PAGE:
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MTR

MTR

Explainer: the pros and cons of different solutions to Hong Kong’s express rail checkpoint issue

PUBLISHED : Wednesday, 26 July, 2017, 7:30am
UPDATED : Wednesday, 26 July, 2017, 4:28pm

Several key ideas have been floated on the immigration and customs checkpoint arrangements for the high-speed rail link from Hong Kong to Shenzhen and Guangzhou. The mainland and Hong Kong governments have decided to adopt the Shenzhen Bay model, in which customs and immigration facilities for both authorities will be housed under the same roof. Here are details of the various options:

One station, two systems: how joint checkpoint will work for Hong Kong-mainland China high-speed rail line

Shenzhen Bay model

• Based on the joint immigration and customs checkpoint arrangement for Shenzhen Bay Port, as agreed on by Hong Kong and Shenzhen in 2007. Under this model, mainland authorities are allowed to exercise jurisdiction in the designated area leased to the mainland at the West Kowloon terminus.

Advantages

• Passengers can take the high-speed train directly to different cities on the mainland after clearing immigration and customs at West Kowloon. This can save time and provides maximum convenience to passengers.

• There are already international precedents for similar joint checkpoint arrangements, such as ones between Britain and France and between the United States and Canada.

Why is Hong Kong’s cross-border rail link causing such a fuss?

Concerns

• Mainland officers will be authorised to enforce mainland laws in a designated area at the West Kowloon terminus.

• Some say this model could require the National People’s Congress Standing Committee to make a declaration that such an arrangement would not be against the Basic Law, Hong Kong’s mini-constitution.

• Whether Hong Kong can lease a piece of its land to another jurisdiction, including the mainland, is in question.

• Some actions that are allowed under Hong Kong law are illegal under mainland law, like “provoking quarrels and making trouble”.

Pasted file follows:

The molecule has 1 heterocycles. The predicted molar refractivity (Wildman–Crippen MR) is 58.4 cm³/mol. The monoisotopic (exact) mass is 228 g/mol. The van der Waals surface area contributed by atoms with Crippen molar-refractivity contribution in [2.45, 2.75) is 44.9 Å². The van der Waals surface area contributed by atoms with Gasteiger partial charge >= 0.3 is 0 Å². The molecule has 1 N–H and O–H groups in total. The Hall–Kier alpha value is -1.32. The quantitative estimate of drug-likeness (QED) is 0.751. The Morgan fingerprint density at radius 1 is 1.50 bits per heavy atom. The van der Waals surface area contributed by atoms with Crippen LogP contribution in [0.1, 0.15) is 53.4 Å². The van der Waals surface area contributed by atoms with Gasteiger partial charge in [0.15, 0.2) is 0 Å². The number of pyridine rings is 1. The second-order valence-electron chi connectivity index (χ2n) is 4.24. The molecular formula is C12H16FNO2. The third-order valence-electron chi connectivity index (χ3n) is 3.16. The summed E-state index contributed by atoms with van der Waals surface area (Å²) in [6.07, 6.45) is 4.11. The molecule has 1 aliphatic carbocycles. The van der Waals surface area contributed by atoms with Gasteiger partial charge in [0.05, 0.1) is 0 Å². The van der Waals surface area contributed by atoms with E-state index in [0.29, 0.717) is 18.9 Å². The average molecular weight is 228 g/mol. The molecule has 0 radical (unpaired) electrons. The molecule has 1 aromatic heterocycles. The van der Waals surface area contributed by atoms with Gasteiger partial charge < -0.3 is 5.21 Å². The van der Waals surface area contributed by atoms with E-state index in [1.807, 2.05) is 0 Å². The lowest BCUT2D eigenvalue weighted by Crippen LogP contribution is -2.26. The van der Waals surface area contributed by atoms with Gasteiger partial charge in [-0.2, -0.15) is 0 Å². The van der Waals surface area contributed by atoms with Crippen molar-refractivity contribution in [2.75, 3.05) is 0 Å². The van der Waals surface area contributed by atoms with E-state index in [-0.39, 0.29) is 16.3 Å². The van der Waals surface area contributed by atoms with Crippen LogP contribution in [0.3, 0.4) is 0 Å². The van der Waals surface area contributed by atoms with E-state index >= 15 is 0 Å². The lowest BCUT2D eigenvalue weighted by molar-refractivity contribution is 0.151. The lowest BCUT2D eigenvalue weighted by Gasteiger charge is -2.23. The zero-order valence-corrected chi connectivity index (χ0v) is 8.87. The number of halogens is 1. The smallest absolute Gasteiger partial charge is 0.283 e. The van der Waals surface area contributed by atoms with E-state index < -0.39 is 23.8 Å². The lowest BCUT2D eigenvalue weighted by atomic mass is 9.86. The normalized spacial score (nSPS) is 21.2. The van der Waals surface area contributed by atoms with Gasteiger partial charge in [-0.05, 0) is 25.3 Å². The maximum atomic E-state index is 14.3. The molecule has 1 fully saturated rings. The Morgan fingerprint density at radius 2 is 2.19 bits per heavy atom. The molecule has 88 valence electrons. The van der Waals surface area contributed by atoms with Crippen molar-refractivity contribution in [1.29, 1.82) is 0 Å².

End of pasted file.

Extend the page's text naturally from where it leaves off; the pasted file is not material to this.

On-board inspection

• Before travellers departing for the mainland board their train at the West Kowloon terminus, Hong Kong officers will record their information and send it to the mainland authorities for verification. After the train has crossed the border, mainland officers already on board the train can exercise their jurisdiction and inspect the passengers’ visas.

• Similar arrangements are in use for train services between Finland and Russia. Travel documents are checked as the train is moving.

• Within Europe, train passengers travelling between countries participating in the Schengen Agreement do not need to show their passport at border crossings. Not all European Union countries participate in the Schengen Agreement, for example, Britain and Ireland. And there are countries that are not part of the EU but participate in the Schengen Agreement, like Switzerland and Norway.

• On overnight trips, travellers generally give train attendants their passport and ticket as they board. That way, the staff can take care of the paperwork with conductors and customs officials so travellers can take rest uninterrupted through the night.

Advantages

• Saves as much time for travellers as the joint checkpoint arrangement does.

• Mainland officers will not exercise their jurisdiction until the train has left Hong Kong, avoiding the issue of cross-border law enforcement by mainland authorities.

Concerns

• Travel time too short for mainland officers to clear all mainland-bound passengers on shorter-haul trips. A high-speed train from Hong Kong to Futian in Shenzhen will take only 14 minutes; from Futian to Guangzhou will take about 36 minutes. A non-stop train journey from Hong Kong to Guangzhou will last about 48 minutes.

Separate location model

• Travellers will complete customs, immigration and quarantine clearance procedures in a mainland city with such facilities and then continue their journey to their destinations.

Advantages

• Avoids the issue of cross-border law enforcement by mainland authorities.

Concerns

• Passengers have to go to a mainland station with immigration, customs and quarantine facilities for clearance.

• Most high-speed train stations on the mainland do not have any established clearance facilities.

• The arrangement could give rise to operational difficulties as passengers departing from Hong Kong and those departing from the mainland have to be separated because passengers on the train have not yet gone through customs and immigration clearance.

All you need to know about the Hong Kong-mainland rail link, co-located checkpoints and law enforcement issues

Separate clearance in Shenzhen

• Travellers disembark in Shenzhen to clear immigration before continuing their trips.

Advantages

• Avoids the issue of cross-border law enforcement by mainland authorities.

Concerns

• Passengers will have to take their luggage and get off the train after crossing the border for another inspection.

• Defeats the purpose of using the express rail link, especially for shorter-haul passengers. A ride on a high-speed train from Hong Kong to Shenzhen would take as little as 14 minutes.